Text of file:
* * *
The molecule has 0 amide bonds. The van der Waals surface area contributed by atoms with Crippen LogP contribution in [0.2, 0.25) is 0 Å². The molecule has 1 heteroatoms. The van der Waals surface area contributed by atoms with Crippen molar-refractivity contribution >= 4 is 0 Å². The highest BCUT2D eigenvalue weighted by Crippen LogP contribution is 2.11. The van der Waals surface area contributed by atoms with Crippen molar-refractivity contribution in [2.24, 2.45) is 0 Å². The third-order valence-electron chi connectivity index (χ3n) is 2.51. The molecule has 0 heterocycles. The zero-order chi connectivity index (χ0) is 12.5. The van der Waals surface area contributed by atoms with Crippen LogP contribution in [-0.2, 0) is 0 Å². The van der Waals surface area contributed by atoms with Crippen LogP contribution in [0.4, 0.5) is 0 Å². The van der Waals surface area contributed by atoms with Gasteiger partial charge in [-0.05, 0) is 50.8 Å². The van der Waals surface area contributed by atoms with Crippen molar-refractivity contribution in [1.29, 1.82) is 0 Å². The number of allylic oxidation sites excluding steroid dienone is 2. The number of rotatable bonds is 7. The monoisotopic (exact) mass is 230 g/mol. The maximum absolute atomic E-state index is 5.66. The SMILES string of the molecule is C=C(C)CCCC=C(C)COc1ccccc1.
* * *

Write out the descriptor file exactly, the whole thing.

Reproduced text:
The molecule has 0 amide bonds. The van der Waals surface area contributed by atoms with Crippen LogP contribution in [0.2, 0.25) is 0 Å². The molecule has 1 heteroatoms. The van der Waals surface area contributed by atoms with Crippen molar-refractivity contribution >= 4 is 0 Å². The highest BCUT2D eigenvalue weighted by Crippen LogP contribution is 2.11. The van der Waals surface area contributed by atoms with Crippen molar-refractivity contribution in [2.24, 2.45) is 0 Å². The third-order valence-electron chi connectivity index (χ3n) is 2.51. The molecule has 0 heterocycles. The zero-order chi connectivity index (χ0) is 12.5. The van der Waals surface area contributed by atoms with Crippen LogP contribution in [-0.2, 0) is 0 Å². The van der Waals surface area contributed by atoms with Crippen LogP contribution in [0.4, 0.5) is 0 Å². The van der Waals surface area contributed by atoms with Gasteiger partial charge in [-0.05, 0) is 50.8 Å². The van der Waals surface area contributed by atoms with Crippen molar-refractivity contribution in [1.29, 1.82) is 0 Å². The number of allylic oxidation sites excluding steroid dienone is 2. The number of rotatable bonds is 7. The monoisotopic (exact) mass is 230 g/mol. The maximum absolute atomic E-state index is 5.66. The SMILES string of the molecule is C=C(C)CCCC=C(C)COc1ccccc1.